It would be great to design an outrageously fun layout for our digital pages, but the reality is that researchers need to find the information they are looking for in a simple, quick, concise and reliable way. Getting too fancy can make the page layout too confusing for patrons wanting information instantly at a click. The digital collection website is a collection of scanned items: photos, scanned journal texts, handwritten letters and notes, drawings, sculptures and buttons, that enhances researchers in their studies. The pages, called boutiques, contain links to these collections; these pages are comprised of mostly images. The point of this blog is to highlight some of the ways that have been attempted to streamline the pages over revisions to make them easier to navigate.
The collections are hosted on CONTENTdm servers. Originally, the goal was to design all the boutique pages within CONTENTdm, but for deep customization this was impossible and instead, boutiques were created with Adobe Dreamweaver, then uploaded onto the local server with embed CONTENTdm links within the pages. This allows relatively quick page changes without jumping through too many hoops to get it done. Several “home” page layouts were bandied about, but the final one was very basic and plain, and was released into the wild in late 2009. The idea was to at least get something presentable up on the servers for researchers to use.
Several revisions came after the first, and by April 2010, a more defined, cleaner and clearer layout started to emerge. The page was now separated vertically into two parts, splitting the digital collection’s description on the left and the featured collections on the right. The drop-down menu was directly below the banner, with the “Search all collections” to the right.
Additionally, the boutique pages were designed to be unique from each collection and consequently, each had their own theme.
While this was a wonderful idea at the time, there really was no consistency between the pages other than that banner at the top and the copyright at the bottom. The “wow” factor began slowly losing out to consistency, and a more unified approach was considered. Both lib.iastate.edu and the main iastate.edu page were looked at for inspiration; since the digital collection consisted primarily of images, it was decided that iastate.edu seemed the best layout on which to base future revisions.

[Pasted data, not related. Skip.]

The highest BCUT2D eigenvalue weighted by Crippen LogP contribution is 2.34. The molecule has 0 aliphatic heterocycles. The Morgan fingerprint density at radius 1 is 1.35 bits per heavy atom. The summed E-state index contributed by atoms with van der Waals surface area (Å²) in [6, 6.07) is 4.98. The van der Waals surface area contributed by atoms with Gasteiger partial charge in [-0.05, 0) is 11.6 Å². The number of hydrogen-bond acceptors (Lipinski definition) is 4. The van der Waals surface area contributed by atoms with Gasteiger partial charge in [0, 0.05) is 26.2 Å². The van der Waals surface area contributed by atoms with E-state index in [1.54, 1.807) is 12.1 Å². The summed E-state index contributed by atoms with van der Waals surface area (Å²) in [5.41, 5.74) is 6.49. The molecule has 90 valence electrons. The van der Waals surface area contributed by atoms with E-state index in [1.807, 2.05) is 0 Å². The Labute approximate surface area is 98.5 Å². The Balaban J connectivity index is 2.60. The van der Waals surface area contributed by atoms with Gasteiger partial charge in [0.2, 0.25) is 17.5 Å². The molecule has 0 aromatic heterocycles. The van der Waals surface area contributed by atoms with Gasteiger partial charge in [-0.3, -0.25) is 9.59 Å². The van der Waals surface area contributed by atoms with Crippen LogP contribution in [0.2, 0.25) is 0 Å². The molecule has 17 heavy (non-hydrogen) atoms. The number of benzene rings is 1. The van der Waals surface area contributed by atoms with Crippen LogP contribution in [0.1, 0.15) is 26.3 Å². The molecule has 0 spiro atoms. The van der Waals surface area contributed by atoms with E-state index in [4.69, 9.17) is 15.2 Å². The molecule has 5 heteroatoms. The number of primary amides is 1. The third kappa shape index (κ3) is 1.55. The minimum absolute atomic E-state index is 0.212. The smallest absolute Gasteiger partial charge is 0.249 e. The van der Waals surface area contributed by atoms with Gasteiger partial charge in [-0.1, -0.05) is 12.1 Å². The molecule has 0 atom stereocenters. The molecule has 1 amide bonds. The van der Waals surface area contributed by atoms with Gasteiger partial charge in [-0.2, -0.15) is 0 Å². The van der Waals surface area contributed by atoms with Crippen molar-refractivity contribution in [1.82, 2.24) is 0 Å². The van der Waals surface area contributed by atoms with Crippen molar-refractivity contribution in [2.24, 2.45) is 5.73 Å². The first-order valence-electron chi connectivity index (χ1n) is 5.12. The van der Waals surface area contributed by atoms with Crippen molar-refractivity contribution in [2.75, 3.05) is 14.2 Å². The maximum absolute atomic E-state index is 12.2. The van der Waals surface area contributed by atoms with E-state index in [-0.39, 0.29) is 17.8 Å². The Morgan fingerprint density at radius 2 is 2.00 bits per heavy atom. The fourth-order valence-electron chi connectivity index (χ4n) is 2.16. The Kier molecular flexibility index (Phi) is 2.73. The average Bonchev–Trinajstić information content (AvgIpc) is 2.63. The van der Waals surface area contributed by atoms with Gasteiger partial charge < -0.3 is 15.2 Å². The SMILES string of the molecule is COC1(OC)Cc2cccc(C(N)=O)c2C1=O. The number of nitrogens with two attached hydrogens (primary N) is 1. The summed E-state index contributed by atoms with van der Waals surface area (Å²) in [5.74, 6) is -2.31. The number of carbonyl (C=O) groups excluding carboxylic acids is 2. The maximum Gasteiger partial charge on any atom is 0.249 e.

By late in 2010, all the collections were easily identifiable on the left, while the thumbnails were smaller on the far right. The site looked cleaner and functioned much better.
Further, this allowed the boutique pages to become more unified under the umbrella of the digital collections pages, because all the boutique pages had the identical drop-down menu on the left, with the collection information on the right.
On the boutique pages, enabled hover links allowed researchers to click instantly to specific points of interest on each collection (i.e. finding aid, direct link to CONTENTdm collection). The links initially appeared black unless you hovered over them:
It was inevitable that the iastate.edu would be upgrading, and fortunately when it did happen, the webmaster for the site allowed the public to go along the beta journey with them. It seemed like the perfect storm for the digital collections webpages. The lib.iastate.edu was also in the process of updating their site, but again, the iastate.edu layout held more appeal because of the visual emphasis on the page.
As it was, many changes were afoot in the background of digital collections, including a slight URL change, going from home.html to a more professional digital.html. In this revision, the highlighted collections became large dynamic images covering two thirds of the page and dissolved into the next image after a certain interval to engage the site visitor. By changing the font color, emphasis was placed on various parts of the page deemed important to researchers.
With this new implementation, which included use of HTML5 and css3 features, many older browsers were no longer able to view the pages. However, since CONTENTdm itself is image heavy, the conclusion was that only the more recent browsers would work reliably anyway. A note was placed on the front about this to draw visitors attention to this. [As an aside: there are around 15 browsers this site is tested on, including various Macs and PC (both XP and Windows 7) browsers, iPad, Kindle Fire and iPhone and Android cellphones. Although, cellphones are hardly worth using.] In addition, all the boutiques were again redesigned and upgraded and streamlined so that every page was fairly identical to the last. This allowed for a more consistent and aesthetically pleasing site.
Links on boutique pages are now distinguished by changing the font to cardinal to add emphasis. The drop-down menu itself also got a much needed update. For instance, hovering over the names in the menu gives researchers a clue as to the person’s significance:
While hovering over collection titles, such as “CYbrary: ISU Digital Archives”, the drop-down menu slides down to expose links that take patrons directly to boutiques [such as Sketch (a literary magazine)] or, more likely, to the collection’s CONTENTdm page, bypassing the collection page completely:
Furthermore, within some boutique pages which share images with others, hovering over the images gives credits, as in the case of Iowa Connection’s boutique page:
It is these little things that help define the goals of the digital collection webpages. As the webpages continue to evolve, and more collections are added to the site, expect more changes coming. There are always new ways to engage researchers and yet give an overall pleasant experience. The pages are, after all, designed to be easily accessible and to allow researchers to quickly find the materials they seek.